Now, I know that street photography is not everybody's thing. But photographing the exterior of an urban building, on a street that visitors must frequent often, hardly seems transgressive. Google Streetview? Real estate agents? His reaction was clearly off the charts -- unless he was genuinely mentally ill, or traumatized, or hiding something, or all three. And who knows. Maybe he was.

I considered going to the police. But in the end, I wasn't hurt, my camera wasn't damaged, and while being pushed around and manhandled could perhaps be considered some kind of assault, I didn't want to spend my one day in Brussels in a police station. I felt like it was best to let the whole thing lie.

(Photo: A sculpture known as La Pasionara, on Avenue de Stalingrad, just a short distance from where my altercation occurred. Ironically, it represents freedom of personal expression.)

Thursday, February 18, 2016

Une Journée à Bruxelles

So yesterday, kind of spur of the moment, I hopped on the Eurostar and went to Brussels.

I've been nagging Dave for some time about wanting to see Brussels. We went to the Atomium years ago, but I'd never spent time in the central part of the city. Dave ultimately didn't want to go, partly because Brussels has a bad rap as a tourist destination, at least among people I know -- the belief seems to be that, as the capital of the European Union, it's basically a center for bureaucracy.

But I felt certain there had to be something to see there. It's a capital city of 1. 2 million people, after all.

So I left Dave happily at home at caught the train, arriving about 10 a.m. I almost immediately had a bizarre altercation with an angry, possibly deranged man on the street -- which I may tell you about at another time -- but afterward spent a nice leisurely day taking photos.

(I love the sign outside the cafe above: "YOU CAKE or DEATH? Or a sandwich?")

First I walked to see the Manneken Pis, the legendary fountain featuring a urinating cherub that might be the single most famous emblem of the city. I took pictures, but they're not that great -- the statue is a tiny little thing. OK, it's 400 years old, but still -- I don't really get the appeal.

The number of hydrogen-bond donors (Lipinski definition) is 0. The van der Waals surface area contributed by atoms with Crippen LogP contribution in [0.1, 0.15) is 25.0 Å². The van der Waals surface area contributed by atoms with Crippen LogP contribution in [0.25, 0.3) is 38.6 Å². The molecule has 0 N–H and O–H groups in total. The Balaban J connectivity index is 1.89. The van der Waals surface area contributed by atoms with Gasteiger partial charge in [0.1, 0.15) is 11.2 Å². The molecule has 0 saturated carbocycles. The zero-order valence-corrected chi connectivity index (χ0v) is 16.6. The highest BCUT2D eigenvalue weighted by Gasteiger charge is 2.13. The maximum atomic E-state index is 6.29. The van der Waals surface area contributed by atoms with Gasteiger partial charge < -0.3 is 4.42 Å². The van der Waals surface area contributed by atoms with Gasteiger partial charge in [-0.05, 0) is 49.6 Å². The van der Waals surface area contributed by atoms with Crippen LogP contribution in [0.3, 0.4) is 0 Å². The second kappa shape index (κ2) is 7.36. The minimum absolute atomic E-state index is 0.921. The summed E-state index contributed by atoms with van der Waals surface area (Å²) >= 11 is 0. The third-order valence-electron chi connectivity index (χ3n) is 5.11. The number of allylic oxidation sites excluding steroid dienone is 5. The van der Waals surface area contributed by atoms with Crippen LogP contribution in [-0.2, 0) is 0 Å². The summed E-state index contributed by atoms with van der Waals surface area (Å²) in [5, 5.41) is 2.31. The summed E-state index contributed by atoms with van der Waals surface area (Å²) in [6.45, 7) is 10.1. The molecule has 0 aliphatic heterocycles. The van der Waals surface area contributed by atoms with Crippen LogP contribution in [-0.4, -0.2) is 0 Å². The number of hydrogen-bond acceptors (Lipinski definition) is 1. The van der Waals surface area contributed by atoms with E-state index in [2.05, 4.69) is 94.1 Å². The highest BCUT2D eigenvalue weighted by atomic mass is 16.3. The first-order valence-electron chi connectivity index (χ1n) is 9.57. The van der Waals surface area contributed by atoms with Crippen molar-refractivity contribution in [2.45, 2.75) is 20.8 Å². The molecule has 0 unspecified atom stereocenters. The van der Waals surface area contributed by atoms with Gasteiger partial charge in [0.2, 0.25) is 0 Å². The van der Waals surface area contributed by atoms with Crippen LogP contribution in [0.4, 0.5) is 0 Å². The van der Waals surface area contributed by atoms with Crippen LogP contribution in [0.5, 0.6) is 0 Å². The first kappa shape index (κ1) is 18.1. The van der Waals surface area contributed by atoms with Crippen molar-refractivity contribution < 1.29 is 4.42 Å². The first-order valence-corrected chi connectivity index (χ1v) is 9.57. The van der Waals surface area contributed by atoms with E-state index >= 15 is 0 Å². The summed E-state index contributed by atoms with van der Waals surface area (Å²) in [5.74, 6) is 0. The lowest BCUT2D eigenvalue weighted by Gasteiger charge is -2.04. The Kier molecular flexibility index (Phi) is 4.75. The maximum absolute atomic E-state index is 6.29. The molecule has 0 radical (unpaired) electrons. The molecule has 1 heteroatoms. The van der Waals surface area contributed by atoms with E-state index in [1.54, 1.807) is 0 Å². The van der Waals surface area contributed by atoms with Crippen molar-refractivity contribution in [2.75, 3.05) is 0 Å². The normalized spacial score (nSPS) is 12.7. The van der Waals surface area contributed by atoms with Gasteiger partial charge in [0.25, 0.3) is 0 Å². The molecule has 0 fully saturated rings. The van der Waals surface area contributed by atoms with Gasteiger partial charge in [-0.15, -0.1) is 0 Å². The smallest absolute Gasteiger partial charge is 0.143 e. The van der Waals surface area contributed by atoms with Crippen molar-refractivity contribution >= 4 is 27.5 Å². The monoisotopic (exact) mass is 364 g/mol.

(Apparently tons of other people do, because there are cafes called "Manneken Pils" and "Manneken Frites," among others, and you can buy Manneken Pis bottle openers, statues and t-shirts.)

I also went to the Grote Markt, the old main market square (top photo), which has some beautiful old architecture.

But I was more interested, as usual, in seeing how people live -- checking out the shops, the restaurants, the general atmosphere.

This was an interesting building, festooned with what appears to be tilework of bananas and oranges at the top.

I crossed a canal and went to Molenbeek, the neighborhood that has been the source of much distressing news coverage lately. I was curious to see what it was like. I walked around for about half an hour, and didn't get the camera out much -- not wanting to be provocative. It seemed like a perfectly respectable immigrant neighborhood. I'm sure like most places it has its good and bad elements.

Back in central Brussels, I had lunch at a cafe near the canal bridge (Chimay beer and vegetable lasagna) and then kept walking. I found the monumental fountain dedicated to Jules Anspach, mayor during a transformative period in the city's history in 19th century. The fountain is topped with this sculpture by Pierre Braecke of St. Michael slaying a dragon.

I also went to a cookshop where I bought some little presents for Chef Dave.

I got to practice my French, but Brussels isn't the best place for that, being a multilingual city. People were too tempted to switch to English rather than endure my mauvais Français.